Another week of “the best-laid plans” going awry. I made plans. Lots of plans. And… most of them didn’t happen because things came up instead. Like a lengthier-than-expected car repair that unexpectedly left me at a shopping area that doesn’t have much in the way of shopping (at least not shopping I’m interested in) for about 5.5 hours on my day off. I’d already finished my errands for the day so nothing vital was left undone, but I’d been looking forward to getting some reading and writing done, and because I’d only planned to be there for 1.5 hours, I didn’t have any of my things with me. It was so boring.
But at least my car isn’t rattling anymore.
I’ve made plans for this week. Better plans. More exciting plans involving hiking and going out of town, so as long as something doesn’t come up, I’ll be going out and enjoying the beautiful weather that has descended upon us.
On an even brighter side, it’s October! Spooky season is upon us! I’m planning to read spooky books and watch spooky shows and listen to spooky podcasts. I do this all year anyway, but it all gets a bit more concentrated in October. And while I’m not a fan of pumpkin-spiced anything, I enjoy the other fall flavors that are available this time of year, so I plan to take advantage of apple and cinnamon things while I’m out and about. I’m so happy that Fall is actually here, that the temperatures are dropping, and that the leaves are starting to turn.
Fall is fantastic.
Obligatory Mina Photo:
Mina is back to hanging out on hard surfaces. This week, she’s had a thing for my desk, despite the things that are on the desk like my computer and books. I don’t think she’s trying to get my attention, because when I sit down to work or pet her, she gets up and leaves. The weirdo.
Perhaps she just likes the warmth of the computer. Now that Fall is on its way I’ve been opening the windows, and some of the breezes have been almost cold. I enjoy that, but I think Mina craves warmer air. The radiators have started to come on, so I think she’ll be happy to curl up next to them on these brisk autumnal nights.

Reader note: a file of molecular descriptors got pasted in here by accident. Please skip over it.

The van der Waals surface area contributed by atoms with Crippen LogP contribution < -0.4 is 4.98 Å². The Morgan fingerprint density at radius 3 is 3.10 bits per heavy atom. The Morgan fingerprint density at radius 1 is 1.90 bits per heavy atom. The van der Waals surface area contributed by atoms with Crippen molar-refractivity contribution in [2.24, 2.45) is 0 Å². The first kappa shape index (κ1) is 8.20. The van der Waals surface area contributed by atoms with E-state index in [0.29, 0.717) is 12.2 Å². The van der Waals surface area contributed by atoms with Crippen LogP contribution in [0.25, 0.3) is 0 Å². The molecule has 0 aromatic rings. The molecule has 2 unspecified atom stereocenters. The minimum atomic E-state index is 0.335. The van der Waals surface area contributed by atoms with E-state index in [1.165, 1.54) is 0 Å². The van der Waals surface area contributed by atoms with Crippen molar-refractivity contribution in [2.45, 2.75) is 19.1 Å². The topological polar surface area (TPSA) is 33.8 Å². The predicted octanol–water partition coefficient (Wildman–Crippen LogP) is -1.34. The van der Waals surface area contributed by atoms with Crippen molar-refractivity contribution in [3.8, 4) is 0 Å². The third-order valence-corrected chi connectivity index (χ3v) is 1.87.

What I Finished Reading Last Week:
- Bring Up the Bodies (The Thomas Cromwell Trilogy #2) by Wolf Hall, audiobook narrated by Simon Vance
- The Marriage Portrait by Maggie O’Farrell
I checked out the audiobook of the (sadly) late Hilary Mantel’s brilliant Bring up the Bodies from the library the evening after I heard about her death. It’s read by Simon Vance, who is on of my favorite narrators. Of course I loved it. This is the fourth (I think?) time that I’ve read it, and it always surprises me just how quickly events tumble down after the other once Henry decides that he’s tired of Ann, despite the fact that he spent six years and revolutionized his country in order to marry her. How quickly things change. Cromwell’s perspective is always so cosmopolitan and always so blunt about people. I love these books so much. I’m tempted to get onto the waitlist for Wolf Hall and The Mirror and the Light. Or just pull out my physical copies and dive into them.
It took my far longer to finish The Marriage Portrait than I thought it would, given how fast-paced it is. Part of this is due to the fact that my plans for my day off were completely upended. I didn’t take this with me for some reason, but I finally made it through the last hundred pages on Friday. I thoroughly enjoyed this book, which reads a bit like a thriller. It’s about Lucrezia de Medici, who married Alfonso d’Este the Duke of Ferrara, when she was about thirteen. She died soon after– probably of a respiratory illness, but it was rumored that Alfonso poisoned her. The book shifts back and forth through time, going from that last fateful night with Alfonso to Lucrezia’s birth and childhood, then going on until the past timeline meets back up with the current timeline. This had all the shimmering prose and close observation of seemingly simple domestic affairs that I expect out of Maggie O’Farrell, but I think I prefer her last book, Hamnet, to this one. But I still thoroughly enjoyed The Marriage Portrait, and I definitely recommend it if you enjoy historical fiction.
What I’m Currently Reading:
- The Lord of the Rings by J.R.R. Tolkien (163/1216)
- Annihilation (Southern Reach #1) by Jeff VanderMeer, audiobook narrated by Carolyn McCormick
I’ve been doing about a chapter per day in The Lord of the Rings as I annotate it for my bookclub friend. The hobbits have made it to the Prancing Pony and are having their first conversation with Strider. It’s always interesting, doing a slow, close reading of this book, because no matter how many times I’ve read it (30+ by now), I always find something new, or at least see a new way of looking at something I’ve seen before. It’s especially interesting right now, with The Rings of Power episodes on my mind, to see where information about the Second Age comes up. Snippets of it come up in unexpected places, such as the chapter ‘In the House of Tom Bombadil’. I’m thoroughly enjoying this experience of reading the book while the new show is going on. It’s a little like it was reading The Lord of the Rings when the Peter Jackson films were coming out.